Kelvin got news that one of his friends was ‘sick’ in the hospital. We didn’t know what ‘sick’ meant as that is how Kenyans describe any type of sickness they are feeling. But we quickly learned that he is suspected to have AIDS as a woman, who he was known to have slept with, was in the same hospital dying of AIDS. Apparently, they are certain wards that contain just people with AIDS and she was in one of those wards. Kelvin went to see her and she was already paralyzed on the left side of her body and was unable to speak. I had met the lady just a week before that.

Kelvin went to see how his buddy was doing since his family really didn’t want anything to do with him if he was now infected with AIDS. People still tend to shun others who have the disease, even if they are their own family.

This lady, who was now on her death bed, wrote a list of all the men she had slept with. On this list were several more of Kelvin’s friends and men in the community. After Kelvin got this list, he rounded up these men as well as some other buddies, and they all wen to get tested. Unfortunately, some came out positive.

This is when my heart really started to break for so many reasons:

– a whole bunch of men, some close buddies, all shared the same woman. I think that is pretty nasty and can only imagine how ashamed I would feel knowing my close friend and I slept with the same person.
-a lot of these men, including our friend, are actually married.
-in one day, their lives have dramatically changed because they couldn’t keep it in their pants just once.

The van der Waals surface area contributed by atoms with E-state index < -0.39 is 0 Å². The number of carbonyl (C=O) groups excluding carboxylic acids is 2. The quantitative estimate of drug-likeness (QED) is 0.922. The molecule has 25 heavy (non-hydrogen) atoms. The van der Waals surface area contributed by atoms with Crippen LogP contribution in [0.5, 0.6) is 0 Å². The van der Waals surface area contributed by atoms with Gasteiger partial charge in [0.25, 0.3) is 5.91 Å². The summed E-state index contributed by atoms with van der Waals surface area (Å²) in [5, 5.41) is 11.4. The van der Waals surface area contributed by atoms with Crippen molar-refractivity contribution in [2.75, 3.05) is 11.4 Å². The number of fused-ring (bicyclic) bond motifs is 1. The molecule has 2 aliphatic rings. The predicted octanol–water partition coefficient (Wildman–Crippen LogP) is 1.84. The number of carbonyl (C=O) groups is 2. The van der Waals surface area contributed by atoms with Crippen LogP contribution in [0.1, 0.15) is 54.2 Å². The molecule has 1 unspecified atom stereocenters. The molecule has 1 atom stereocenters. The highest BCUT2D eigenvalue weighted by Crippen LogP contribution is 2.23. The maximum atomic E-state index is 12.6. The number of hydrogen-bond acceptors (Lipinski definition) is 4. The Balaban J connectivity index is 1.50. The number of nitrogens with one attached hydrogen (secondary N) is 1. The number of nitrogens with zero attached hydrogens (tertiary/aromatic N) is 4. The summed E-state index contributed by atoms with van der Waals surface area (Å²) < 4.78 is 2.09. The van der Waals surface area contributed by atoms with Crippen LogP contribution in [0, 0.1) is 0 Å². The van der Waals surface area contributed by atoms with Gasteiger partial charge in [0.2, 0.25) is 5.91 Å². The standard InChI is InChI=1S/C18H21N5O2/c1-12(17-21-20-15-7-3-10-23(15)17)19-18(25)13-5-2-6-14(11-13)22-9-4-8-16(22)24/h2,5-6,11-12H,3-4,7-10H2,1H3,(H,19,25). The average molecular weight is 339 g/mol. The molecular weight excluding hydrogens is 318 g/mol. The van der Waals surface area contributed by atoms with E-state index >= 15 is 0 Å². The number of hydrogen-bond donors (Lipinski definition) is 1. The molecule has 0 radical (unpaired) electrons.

-the community probably won’t be so forgiving of them now that they are infected.
-these men may have slept with other women after sleeping with this woman which means that they could have infected a whole bunch of other women. So now they may have to break the news to some women they got all cozy with, that they too need to be tested.
-I kept wondering how this woman, who was dying in the hospital, was feeling after she infected all these men. Did she know she had AIDS? Did she do it on purpose? Maybe she got it from one of them?
– this lady doesn’t have any family around so I think she was dying a sad and lonely death.

The whole situation made AIDS become too real; it hit too close to home.

And my heart was heavy, really heavy.

I asked Kelvin what we can do. He said that the best thing we can do is teach those close to us to be responsible. For me, that means I have a group of young women from that community that I can reach out to to make sure it doesn’t happen to them.

Finally, last night, we got the call telling us the woman died.

On the road again…again

We are leaving tonight. I hope.

We were suppose to go  to kipkaren a few weeks ago to work with an organization there and help build up a soccer program for youth. However, stuff happened and we didn’t make it. In fact, we missed our bus but that was only the beginning of a rather crazy week.

Tonight we are booked to leave Mombasa at 10:30. We will probably arrive in Eldoret around 1pm tomorrow, pick up some free soccer balls, and then head to kipkaren for a week or so. I am still thoroughly looking forward to our time up there, connecting with friends, and seeing how we can connect with youth. I have packed my socks and sweaters and looking forward to getting a bit chilly.

You probably won’t here from me till next week!

PS. Our boys actually won today! They have been having a hard time winning lately and have been getting a bit discouraged. Our goal was phenomenal! If he wasn’t there, we would have lost terribly. The goal we scored was kind of lame but, hey, a goal is a goal. Everyone had heavy hearts today after a young man, a friend to many of our boys, was shot dead yesterday by a police man in Kongowea. It was such a tragedy that seems to have rocked a lot of people. My heart goes out to the family, who we know well, who is now having to deal with the loss of a son/brother. I am just thankful that our boys were more interested in watching the MAN U vs ARESENAL game than attending some political rally (where this boy was shot).